Hundreds of people held in California prisons are expected to launch their third large-scale hunger strike in two years today. The current strike, announced by leaders at Pelican Bay State Prison on February 14th, is seen as a resumption of the large-scale strikes in June and September 2011, when thousands of prisoners across the state stopped eating for days or weeks in order to press for the five demands laid out by the strike organizers.
The five demands are: an end to group punishment, reform of the current process by which individuals are deemed prison gang members, an end to long-term solitary confinement, adequate and nutritious food, and constructive programming. At the heart of the strike is California’s unique practice of indefinitely housing suspected gang affiliates in Security Housing Units (SHUs), primarily in solitary confinement until they “debrief,” or, “snitch” on fellow gang members.
The prior hunger strikes prompted two California Assembly hearings on the issue of segregation in California’s prisons, a tepid reform of gang validation procedures blasted by SHU prisoners, and a federal lawsuit challenging the gang validation process and mounting an 8th Amendment challenge against long-term solitary confinement. A CDCR attempt to get the lawsuit dismissed was denied in March, and the Los Angeles Times has since reported that the California Correctional Peace Officers Association (CCPOA) has asked to join the lawsuit in defense of the SHUs.
The epicenter of the strike is the SHU at PBSP in Crescent City, California, a super-maximum security facility opened in 1989 for the purpose of dealing with “difficult-management cases, prison gang members, and violent maximum-security inmates.” Over 1,000 people are presently held in the SHU at PBSP, and two thousand additional SHU inmates are held at Corcoran State Prison and Tehachapi State Prison, and many more are held in Administrative Segregation Units (ASU) across the state pending openings in SHU facilities.
In the small, windowless concrete cells designed to limit communication, most in the SHU are held in solitary confinement, sometimes for decades. As of 2011, California held over 500 in the SHU for over five years, and 78 for more than 20 years. Increasingly, due to overcrowding, many in the SHU now have cellmates, forced to share a cell designed for only one person.
“Like all oppressed people, prisoners confined to these torture units must not only contend with seeking ways to resist the unrelenting, daily assaults on their psyche and humanity, but must also contend with the prospect of people who have never been subjected to the inexorable psychological and physical degradation of being confined to a bathroom with 2 bunks crammed into it for 23-24 hours a day, every day, trying to define our reality,” writes a group of men held in the SHU at Corcoran State Prison, validated Black Guerilla Family members who have banded together to form the New Afrikan Revolutionary Nationalism Collective Think Tank (NCTT).
The members of NCTT, including Michael Dorrough and J. Heshima Denham, who have corresponded with Solitary Watch, have spent over a decade in the SHU (largely in solitary confinement, until recently) and participated in the 2011 hunger strikes. California prison officials have used their political writings as evidence of Black Guerilla Family gang involvement and thereby continued confinement in the SHU; the BGF was founded as a black nationalist-Marxist-oriented prison organization by prisoner George Jackson in the 1960s. California prison officials see it as a gang, and has a practice of using political writings as evidence of gang activity. Both Dorrough and Denham insist that they are “New Afrikan” political thinkers, not BGF members.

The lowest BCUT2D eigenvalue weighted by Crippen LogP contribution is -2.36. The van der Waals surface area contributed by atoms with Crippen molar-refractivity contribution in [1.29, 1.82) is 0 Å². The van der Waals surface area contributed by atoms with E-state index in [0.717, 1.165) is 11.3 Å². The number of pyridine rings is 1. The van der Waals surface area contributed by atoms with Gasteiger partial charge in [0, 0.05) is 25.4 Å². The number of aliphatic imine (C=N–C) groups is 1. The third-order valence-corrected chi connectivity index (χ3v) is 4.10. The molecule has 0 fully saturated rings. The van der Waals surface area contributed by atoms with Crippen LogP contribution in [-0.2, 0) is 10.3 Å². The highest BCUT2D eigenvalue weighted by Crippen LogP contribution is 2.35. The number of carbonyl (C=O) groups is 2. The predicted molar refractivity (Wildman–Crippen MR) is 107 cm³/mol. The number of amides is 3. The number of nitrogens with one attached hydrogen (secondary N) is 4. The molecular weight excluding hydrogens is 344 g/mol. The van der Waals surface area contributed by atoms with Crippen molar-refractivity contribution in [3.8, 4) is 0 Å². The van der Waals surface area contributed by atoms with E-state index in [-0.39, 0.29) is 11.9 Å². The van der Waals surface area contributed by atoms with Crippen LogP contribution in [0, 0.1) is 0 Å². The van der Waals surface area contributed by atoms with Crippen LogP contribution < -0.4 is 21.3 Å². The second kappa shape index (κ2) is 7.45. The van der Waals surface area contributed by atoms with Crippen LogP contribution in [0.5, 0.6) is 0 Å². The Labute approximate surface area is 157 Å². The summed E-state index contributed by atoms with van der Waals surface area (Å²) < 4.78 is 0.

The majority of individuals in the SHU are there for being deemed (“validated”) members of one of the following prison gangs: Aryan Brotherhood, Nazi Low Riders, Black Guerilla Family, Northern Structure, Nuestra Familia, Mexican Mafia, and the Texas Syndicate. The leaders of the hunger strike are said to be high ranking members of the Aryan Brotherhood, Black Guerilla Family, Mexican Mafia, and Nuestra Familia.
The strikers have argued that only violent acts and repeated rule violations should justify confinement in the SHU, not merely accusations of gang involvement. While many states segregate gang members from the general population, California is unique in its policy of indefinite segregation in solitary confinement for gang affiliation.
Ahead of the strike, prison guards have allegedly engaged in sleep deprivation tactics against inmates at Pelican Bay, with “welfare checks” being conducted every 30-minutes waking up prisoners, according to Isaac Ontiveros and Azedeh Zohrabi of the Prisoner Hunger Strike Solidarity Coalition. There are no reports that the prior welfare check system ever involved intentionally waking up those in the SHU unnecessarily. The policy, which can be read here, includes the statement that “there is no need to awaken” inmates if “staff can see that the inmates are breathing and not actively involved in self-injurious or life-threatening behavior.”
As was reported throughout the prior two strikes, Pelican Bay strike leader Todd Ashker has told Solitary Watch that his mail has been disrupted. “They’ve been trashing my mail the last four months,” he writes. Denham and Dorrough at Corcoran have reportedly had their cell shaken down in March, with paperwork taken from them.Solitary Watch endeavors to provide updates about the hunger strike as information comes in. Individuals with information are encouraged to contact the writer at: Sal.Solitary@gmail.com.